Burn, when pared down, has an interesting storyline, although more than one area is left unresolved and the presentation is somewhat static. The sense is that Muggleton has more work to do to confirm Burn’s dramatic viability and carry it to a completely satisfactory conclusion. (more…)

The Last Wife: A not-to-be-missed production of Tudor history with a feminist twist

Reviewed by Iris Winston

Photo: Emily Cooper

Photo: Emily Cooper

The Last Wife

By Kate Hennig

GCTC/Belfry co-production

Directed by Esther Jun

Speaking truth to power can be a major problem when the power is absolute. And, from 1509 until his death in 1547, King Henry VIII of England played by his own rules, whether this meant changing his country’s religion for political and personal reasons, disposing of four of his six wives by divorce or execution or claiming that every autocratic act or seizure of property was for the good of his realm.

Yet, his sixth wife, Catherine Parr, not only outlived him, but also, as demonstrated in Kate Hennig’s fine 2015 drama, The Last Wife, frequently outsmarted him. Queen Catherine’s greatest achievement, from a historical perspective, was persuading Henry to reinstate his daughters Mary and Elizabeth as heirs to the throne of England (Third Act of Succession 1543).

As presented by Hennig, The Last Wife tells Catherine’s story through contemporary dialogue and a 21st-century feminist (sometimes didactic) lens. Catherine and Henry spar as intellectual equals. They demonstrate mutual respect. They love and fight passionately. But, when Catherine crosses the line to suggest they rule in partnership, she comes close to signing her own death warrant.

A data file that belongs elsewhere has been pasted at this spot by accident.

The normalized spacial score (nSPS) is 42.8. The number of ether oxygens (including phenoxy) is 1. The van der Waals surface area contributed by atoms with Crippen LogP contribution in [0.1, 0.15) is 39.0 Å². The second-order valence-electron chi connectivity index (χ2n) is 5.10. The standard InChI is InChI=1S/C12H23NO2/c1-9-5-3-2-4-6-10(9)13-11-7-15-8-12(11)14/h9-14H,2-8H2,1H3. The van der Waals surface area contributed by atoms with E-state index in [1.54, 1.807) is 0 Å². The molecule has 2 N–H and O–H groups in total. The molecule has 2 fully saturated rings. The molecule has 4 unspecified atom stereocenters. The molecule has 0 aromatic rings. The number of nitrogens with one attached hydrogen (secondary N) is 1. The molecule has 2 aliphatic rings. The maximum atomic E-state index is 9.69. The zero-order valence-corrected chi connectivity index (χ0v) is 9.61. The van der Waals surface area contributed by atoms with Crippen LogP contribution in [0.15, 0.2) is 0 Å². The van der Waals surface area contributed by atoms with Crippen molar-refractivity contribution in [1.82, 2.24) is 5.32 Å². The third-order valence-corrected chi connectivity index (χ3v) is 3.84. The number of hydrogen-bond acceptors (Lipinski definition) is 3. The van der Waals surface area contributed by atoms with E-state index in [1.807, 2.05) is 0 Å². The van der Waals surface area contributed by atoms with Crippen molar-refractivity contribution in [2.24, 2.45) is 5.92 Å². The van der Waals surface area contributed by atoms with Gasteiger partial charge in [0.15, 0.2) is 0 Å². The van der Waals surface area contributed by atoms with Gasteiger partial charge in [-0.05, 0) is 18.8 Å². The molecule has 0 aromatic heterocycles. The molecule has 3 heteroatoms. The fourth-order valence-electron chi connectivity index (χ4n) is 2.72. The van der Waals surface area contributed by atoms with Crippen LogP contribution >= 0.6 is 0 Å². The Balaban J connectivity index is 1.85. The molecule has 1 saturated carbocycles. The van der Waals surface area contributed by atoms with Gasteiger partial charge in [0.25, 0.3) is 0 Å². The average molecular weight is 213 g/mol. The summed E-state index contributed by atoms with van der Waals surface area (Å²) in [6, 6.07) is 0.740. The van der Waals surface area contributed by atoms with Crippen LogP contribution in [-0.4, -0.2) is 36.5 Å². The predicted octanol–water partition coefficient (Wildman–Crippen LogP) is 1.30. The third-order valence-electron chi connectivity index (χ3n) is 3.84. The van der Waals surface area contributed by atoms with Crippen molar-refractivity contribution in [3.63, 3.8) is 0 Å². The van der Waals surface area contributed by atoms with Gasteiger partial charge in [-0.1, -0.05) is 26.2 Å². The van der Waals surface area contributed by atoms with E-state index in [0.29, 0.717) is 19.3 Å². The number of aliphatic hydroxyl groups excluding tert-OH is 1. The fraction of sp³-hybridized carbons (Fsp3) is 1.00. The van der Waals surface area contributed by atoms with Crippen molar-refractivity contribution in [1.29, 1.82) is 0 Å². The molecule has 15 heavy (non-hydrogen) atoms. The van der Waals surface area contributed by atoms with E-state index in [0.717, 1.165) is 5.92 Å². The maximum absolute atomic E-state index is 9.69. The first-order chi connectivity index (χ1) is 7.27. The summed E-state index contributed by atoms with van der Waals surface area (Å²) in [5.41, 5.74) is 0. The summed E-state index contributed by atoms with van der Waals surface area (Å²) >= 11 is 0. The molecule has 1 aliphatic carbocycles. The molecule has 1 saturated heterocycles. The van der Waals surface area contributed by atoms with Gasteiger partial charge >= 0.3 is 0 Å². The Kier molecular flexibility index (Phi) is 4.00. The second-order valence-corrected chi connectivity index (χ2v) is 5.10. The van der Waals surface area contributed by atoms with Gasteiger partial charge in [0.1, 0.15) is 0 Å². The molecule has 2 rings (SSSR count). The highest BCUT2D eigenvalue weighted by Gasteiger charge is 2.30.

The dramatic device of melding past and present is effective, made more so by sparkling interchanges, the clarity of Esther Jun’s direction by and Shannon Lea Doyle’s economical highly workable set that enhances the action. (more…)

‘da Kink is powerful as ever, but keeps the present at arms length

Reviewed by Kat Fournier

Photo: Trudie Lee

Photo: Trudie Lee

Trey Anthony’s influence in Canadian theatre is remarkable, and ‘da Kink in My Hair sits at the very heart of her contributions to Canadian culture. Originally a box-office-breaking Toronto Fringe offering in 2001, the play has taken on a life of its own and evolved into a modern classic. It has been adapted for television and re-worked as a musical. As part of a partnership between the National Arts Centre in Ottawa and Theatre Calgary, the musical has just finished its run in Calgary and now Ottawa audiences are fortunate to see Trey Anthony reprising her role as Novelette at the National Arts Centre until November 5.